Huck’s article notes that the insurance industry engagement with climate change has been more than avoidance of too much risk.  He refers to two substantial and important papers in the insurance world which consider positive contributions the industry can make to mitigation and adaptation. I’ve had a look at them, and been impressed by their understanding of the science and their desire to see insurers play an active part in fighting climate change. One, The Insurance Industry and Climate Change is a 2009 report from the Geneva Association, a research think tank for the industry. Its many positive suggestions in conclusion include investing in clean energy projects. It speaks of the industry moving from being a passive climate change sufferer that has to sustain some very expensive consequences to becoming a proactive shaper of the future.

The other report is From Risk to Opportunity 2008: Insurer Responses to Climate Change. It was commissioned by Ceres, the American network of investors and environmental organisations which addresses sustainability challenges, and written by Evan Mills, of the Lawrence Berkeley National Laboratory. It details many steps taken by insurance companies to engage with what are recognisably constructive engagements with climate change solutions and sets out how companies can best move towards best practices. The President of Ceres in his introduction sums up the intention:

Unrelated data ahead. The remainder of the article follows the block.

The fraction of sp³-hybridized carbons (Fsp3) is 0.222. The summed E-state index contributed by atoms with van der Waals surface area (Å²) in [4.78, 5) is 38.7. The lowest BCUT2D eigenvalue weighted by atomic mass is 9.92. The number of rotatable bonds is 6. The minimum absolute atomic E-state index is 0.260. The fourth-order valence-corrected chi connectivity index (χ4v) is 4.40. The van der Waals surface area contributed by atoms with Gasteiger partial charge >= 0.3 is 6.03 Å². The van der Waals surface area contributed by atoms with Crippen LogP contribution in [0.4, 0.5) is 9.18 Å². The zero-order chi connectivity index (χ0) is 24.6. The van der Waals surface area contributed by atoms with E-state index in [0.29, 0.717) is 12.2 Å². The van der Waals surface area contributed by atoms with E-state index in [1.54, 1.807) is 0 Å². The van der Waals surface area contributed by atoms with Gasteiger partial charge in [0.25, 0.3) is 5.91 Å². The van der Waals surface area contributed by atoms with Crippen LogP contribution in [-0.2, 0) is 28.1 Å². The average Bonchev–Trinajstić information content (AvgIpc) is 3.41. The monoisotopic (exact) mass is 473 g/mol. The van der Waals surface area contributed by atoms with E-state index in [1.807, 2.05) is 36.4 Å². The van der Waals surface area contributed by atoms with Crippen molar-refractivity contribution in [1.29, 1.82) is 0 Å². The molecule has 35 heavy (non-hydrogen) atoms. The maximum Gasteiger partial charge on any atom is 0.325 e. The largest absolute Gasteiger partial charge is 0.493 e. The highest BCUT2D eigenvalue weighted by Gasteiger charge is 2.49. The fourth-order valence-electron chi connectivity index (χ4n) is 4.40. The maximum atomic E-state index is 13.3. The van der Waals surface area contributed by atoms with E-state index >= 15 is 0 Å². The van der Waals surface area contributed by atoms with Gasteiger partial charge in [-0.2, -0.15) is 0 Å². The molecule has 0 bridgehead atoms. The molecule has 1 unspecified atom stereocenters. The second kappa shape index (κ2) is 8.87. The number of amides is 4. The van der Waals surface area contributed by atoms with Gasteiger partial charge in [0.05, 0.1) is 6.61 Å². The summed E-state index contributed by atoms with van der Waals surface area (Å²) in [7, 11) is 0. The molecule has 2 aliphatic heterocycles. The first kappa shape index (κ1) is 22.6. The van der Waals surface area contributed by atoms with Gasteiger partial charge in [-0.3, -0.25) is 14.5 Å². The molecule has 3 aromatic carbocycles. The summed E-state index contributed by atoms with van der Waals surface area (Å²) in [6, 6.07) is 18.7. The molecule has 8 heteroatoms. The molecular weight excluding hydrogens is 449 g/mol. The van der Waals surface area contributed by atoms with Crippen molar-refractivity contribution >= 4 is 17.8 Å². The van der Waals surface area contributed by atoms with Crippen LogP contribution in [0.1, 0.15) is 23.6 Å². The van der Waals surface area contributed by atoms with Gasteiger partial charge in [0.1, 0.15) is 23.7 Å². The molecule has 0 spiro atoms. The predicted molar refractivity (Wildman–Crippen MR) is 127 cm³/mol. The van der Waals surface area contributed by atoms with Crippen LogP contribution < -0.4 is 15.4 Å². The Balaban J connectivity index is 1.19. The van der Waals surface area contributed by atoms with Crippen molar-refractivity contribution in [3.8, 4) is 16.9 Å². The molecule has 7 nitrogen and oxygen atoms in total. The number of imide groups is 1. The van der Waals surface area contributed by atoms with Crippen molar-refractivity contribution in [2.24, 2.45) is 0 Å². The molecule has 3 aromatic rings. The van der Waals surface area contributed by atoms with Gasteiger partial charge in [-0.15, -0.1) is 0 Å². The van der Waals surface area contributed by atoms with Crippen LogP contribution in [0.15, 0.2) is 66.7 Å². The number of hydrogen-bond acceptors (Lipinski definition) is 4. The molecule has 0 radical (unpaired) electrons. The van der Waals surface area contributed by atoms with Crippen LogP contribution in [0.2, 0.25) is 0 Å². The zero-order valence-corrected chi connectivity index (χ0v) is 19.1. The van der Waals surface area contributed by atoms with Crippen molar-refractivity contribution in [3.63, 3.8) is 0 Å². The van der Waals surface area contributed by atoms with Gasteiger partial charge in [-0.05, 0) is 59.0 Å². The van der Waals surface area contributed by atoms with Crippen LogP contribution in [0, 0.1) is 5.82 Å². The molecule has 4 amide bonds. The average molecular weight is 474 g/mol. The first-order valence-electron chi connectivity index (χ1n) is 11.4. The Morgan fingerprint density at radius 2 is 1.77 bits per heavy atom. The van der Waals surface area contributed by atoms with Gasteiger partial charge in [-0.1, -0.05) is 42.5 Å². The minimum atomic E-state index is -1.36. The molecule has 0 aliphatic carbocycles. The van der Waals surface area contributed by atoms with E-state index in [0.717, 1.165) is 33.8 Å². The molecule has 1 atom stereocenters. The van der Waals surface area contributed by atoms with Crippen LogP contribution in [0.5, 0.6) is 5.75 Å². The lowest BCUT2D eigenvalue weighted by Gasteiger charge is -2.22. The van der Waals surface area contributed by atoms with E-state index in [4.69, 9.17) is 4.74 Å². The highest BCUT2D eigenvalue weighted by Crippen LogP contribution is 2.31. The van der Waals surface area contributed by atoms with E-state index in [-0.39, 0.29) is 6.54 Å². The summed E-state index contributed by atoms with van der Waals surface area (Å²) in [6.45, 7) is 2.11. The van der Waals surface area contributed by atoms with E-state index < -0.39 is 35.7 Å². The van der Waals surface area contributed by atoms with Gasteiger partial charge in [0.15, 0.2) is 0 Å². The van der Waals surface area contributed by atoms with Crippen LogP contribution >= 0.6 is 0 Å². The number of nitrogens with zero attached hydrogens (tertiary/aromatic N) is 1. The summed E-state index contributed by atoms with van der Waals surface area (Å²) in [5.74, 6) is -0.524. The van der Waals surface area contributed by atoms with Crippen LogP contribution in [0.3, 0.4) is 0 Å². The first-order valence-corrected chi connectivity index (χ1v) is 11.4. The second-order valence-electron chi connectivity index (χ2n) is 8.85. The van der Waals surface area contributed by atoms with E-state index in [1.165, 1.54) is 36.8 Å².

“Climate trends are creating risks on both sides of the insurance house—underwriting and investment. But these trends also create vast opportunities, from product innovation to investment alpha, for insurers to be part of the global warming solution.”